Review by C.J. Bunce
Surprisingly great, surprisingly real, and surprisingly… current? Sony Pictures Animation, the studio that brought you Spider-Man: Into the Spider-verse brings its latest and greatest animated film to Netflix this weekend. It’s The Mitchells vs. The Machines–a sci-fi, apocalypse, coming of age, story about a weird family that ends up being the last family on the planet to be exterminated from the planet by the very technologies humans are so addicted to. Gravity Falls creators Michael Rianda and Jeff Rowe wrote and directed this story, a visually stunning spectacle reflecting life as we knew it in 2020… and may know it again, with contributions by Phil Lord and Christopher Miller (both known for the LEGO movies and Into the Spider-verse). The themes are influenced by Tron and Tron: Legacy, National Lampoon’s Vacation, and the Terminator movies, leaning hard on the plot of Terminator: Genisys. It’s loud, colorful, crazy, and it gets family relationships just right, at least of the 21st century variety. It’s also the movie I was hoping for with The Incredibles 2.
The film will appeal to those who understand all things modern and those who don’t, embracing (and poking fun at) both groups and everyone in between. Can’t figure out your computer or cell phone or you’re glued to it all day? This movie is about you. The framework is a cautionary sci-fi story about relying too much on technology. Set in Michigan, it centers on a daughter named Katie (voiced by Abbi Jacobson) and her father Rick (voiced by Danny McBride) who aren’t getting along as she readies to catch a flight to California where she will attend film school. The family’s mom Linda (voiced by Emmy Award winner Maya Rudolph) could be your mom, your friend’s mom, or your brother-in-law’s mom–supportive and devoted, and a little worried about lots of things. Katie’s brother Aaron (Michael Rianda taking on yet another production role performing the voice of the boy) is into dinosaurs like all little brothers.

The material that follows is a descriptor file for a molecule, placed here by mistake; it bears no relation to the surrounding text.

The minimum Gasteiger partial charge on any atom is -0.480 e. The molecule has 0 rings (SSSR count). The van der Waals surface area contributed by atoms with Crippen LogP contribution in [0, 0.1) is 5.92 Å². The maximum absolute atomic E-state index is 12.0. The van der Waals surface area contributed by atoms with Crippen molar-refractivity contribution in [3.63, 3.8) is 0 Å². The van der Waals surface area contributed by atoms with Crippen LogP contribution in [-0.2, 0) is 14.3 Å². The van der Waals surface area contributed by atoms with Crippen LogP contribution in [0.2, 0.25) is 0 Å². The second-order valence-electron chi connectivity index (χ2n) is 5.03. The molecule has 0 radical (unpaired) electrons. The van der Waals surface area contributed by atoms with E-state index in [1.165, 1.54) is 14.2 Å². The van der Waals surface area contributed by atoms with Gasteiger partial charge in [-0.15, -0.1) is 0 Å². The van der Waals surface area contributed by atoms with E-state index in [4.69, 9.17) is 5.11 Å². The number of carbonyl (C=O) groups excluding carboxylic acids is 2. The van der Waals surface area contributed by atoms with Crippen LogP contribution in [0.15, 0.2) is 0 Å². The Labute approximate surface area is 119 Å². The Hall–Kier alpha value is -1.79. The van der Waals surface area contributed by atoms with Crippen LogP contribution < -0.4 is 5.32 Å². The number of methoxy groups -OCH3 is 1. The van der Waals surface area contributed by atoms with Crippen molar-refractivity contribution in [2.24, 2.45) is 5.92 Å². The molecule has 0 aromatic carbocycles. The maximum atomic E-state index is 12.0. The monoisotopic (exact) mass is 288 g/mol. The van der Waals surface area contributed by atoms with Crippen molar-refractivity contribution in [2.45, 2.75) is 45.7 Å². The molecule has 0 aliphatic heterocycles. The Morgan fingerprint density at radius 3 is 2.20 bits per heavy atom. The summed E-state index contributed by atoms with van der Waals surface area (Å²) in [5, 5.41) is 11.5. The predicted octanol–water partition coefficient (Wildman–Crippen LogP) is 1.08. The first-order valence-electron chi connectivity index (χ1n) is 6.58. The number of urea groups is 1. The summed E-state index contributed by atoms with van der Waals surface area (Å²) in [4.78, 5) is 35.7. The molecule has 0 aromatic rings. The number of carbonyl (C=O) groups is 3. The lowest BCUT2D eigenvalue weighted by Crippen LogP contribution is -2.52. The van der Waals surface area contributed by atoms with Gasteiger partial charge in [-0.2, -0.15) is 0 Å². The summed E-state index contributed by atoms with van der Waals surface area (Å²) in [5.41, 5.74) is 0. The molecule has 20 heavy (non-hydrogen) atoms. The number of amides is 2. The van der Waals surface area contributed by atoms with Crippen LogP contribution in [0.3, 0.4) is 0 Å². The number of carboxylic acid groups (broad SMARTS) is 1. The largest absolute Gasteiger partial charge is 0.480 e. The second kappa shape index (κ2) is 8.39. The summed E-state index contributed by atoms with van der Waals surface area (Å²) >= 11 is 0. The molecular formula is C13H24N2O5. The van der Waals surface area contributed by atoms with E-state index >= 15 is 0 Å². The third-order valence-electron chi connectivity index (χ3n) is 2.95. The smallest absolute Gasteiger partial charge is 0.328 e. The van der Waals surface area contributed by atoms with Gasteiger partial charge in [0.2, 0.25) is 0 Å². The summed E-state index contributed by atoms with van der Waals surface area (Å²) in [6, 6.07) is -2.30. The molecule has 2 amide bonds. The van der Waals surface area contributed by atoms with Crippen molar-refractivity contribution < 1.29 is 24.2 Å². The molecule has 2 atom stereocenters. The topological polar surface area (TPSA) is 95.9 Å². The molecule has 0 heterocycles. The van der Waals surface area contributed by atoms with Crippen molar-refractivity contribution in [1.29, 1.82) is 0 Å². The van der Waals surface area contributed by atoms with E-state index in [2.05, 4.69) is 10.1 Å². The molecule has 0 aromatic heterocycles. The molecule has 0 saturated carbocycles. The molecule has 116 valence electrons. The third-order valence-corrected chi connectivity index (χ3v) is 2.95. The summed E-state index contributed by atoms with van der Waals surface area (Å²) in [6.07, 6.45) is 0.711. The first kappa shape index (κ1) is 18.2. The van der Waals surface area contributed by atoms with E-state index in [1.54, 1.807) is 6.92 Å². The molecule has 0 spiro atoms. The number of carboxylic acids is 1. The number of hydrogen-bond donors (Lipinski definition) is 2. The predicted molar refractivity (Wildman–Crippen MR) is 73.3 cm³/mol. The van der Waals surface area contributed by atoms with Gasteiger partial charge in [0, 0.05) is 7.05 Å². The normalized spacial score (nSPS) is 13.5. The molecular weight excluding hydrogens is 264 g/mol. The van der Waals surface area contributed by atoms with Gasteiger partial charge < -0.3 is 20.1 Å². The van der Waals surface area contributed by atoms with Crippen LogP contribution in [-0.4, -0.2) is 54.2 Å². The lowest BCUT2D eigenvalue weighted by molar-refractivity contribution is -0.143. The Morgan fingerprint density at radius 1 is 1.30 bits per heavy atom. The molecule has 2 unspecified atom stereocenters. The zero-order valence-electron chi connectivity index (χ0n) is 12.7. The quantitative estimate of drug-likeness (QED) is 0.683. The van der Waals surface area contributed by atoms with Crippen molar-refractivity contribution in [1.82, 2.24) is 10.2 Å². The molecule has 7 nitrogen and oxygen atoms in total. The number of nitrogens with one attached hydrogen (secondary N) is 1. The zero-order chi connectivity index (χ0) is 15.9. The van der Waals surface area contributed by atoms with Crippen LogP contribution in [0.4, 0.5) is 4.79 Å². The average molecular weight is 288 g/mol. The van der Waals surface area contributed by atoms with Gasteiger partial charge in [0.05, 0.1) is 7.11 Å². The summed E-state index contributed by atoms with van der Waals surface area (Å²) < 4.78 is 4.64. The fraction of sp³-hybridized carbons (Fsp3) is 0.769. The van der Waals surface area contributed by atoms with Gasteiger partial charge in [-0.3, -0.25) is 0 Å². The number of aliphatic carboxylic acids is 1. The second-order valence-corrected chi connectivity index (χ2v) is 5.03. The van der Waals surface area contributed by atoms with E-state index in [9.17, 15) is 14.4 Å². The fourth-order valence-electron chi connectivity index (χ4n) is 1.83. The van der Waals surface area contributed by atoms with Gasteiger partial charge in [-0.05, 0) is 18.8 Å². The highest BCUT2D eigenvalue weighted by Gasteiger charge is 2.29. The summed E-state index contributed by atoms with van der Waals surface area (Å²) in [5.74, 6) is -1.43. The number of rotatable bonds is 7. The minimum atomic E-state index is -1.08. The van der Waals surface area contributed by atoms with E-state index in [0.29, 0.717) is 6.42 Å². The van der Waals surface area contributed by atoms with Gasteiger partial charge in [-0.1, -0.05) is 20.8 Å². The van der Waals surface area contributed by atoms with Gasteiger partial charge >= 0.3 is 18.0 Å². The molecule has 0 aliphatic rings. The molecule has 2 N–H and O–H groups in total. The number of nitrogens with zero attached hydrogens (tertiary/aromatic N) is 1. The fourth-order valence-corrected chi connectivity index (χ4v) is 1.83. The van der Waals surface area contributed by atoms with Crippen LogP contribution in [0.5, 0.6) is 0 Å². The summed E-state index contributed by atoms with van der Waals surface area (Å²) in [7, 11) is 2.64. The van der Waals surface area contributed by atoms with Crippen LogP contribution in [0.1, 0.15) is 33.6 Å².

And then there’s the dog. His name is Monchi, and he looks just like Mike Norton’s Battlepug–and his journey is like a new Battlepug adventure (his scenes are the movie’s best and funniest). Dad intervenes too much, resulting in a plane trip turning into a final family trip across country. Along the trip android software pioneer Mark Bowman (voiced by Eric André) is rolling out his new operating system (straight out of Terminator: Genisys) called Pal Max, replacing the last system called Pal, voiced by Academy Award-winning actress Olivia Colman. And that’s when the world starts coming apart.
The machines, Terminator-style, are taking over the planet. Pal, which was a smart phone, is displaced by Pal Max, which is a Philip K. Dick-inspired robot. These robots can do anything the old personal devices could do, plus all your daily tasks. They are backed by an incredible musical score from Mark Mothersbaugh, who has been creating scores for more than 34 years, from Pee-Wee’s Playhouse to Sliders, Dawson’s Creek, Rugrats, Lords of Dogtown, The LEGO movies and Thor: Ragnarok. Highlighting a villain straight out of David Warner’s Master Control Program in the original Tron, Mothersbaugh incorporates the techno-funk of Daft Punk in Tron: Legacy and sound bytes from surprising places (including The Untouchables!).
Cameo voices include Fred Armisen, John Legend, Chrissy Teigen, Conan O’Brien, and more.
The sci-fi visual effects and the incorporation of Katie’s personal style and real-world YouTube and social media animations all work exceptionally well. Great robots, great futurism. This has the look audiences expect from Sony Pictures Animation, probably the best all around animated movie experience since Farmageddon and Into the Spider-Verse (animation similar to the latter, an improvement on this year’s Oscar winner, Soul, with unusual bits that may make you think of the magic sequences in Over the Moon). The family echoes that of The Incredibles, this time getting the dad more realistic. The whole family gets to showcase their motley strengths. Good humor offsets the “end of the world” theme. And this incredible family may be their own kind of superheroes, too, despite not having lightning speed, or super-elasticity.
Worthy of accolades come awards time next year and fun for all audiences, The Mitchells vs. The Machines, in the running for the year’s best animated movie, is now streaming exclusively on Netflix.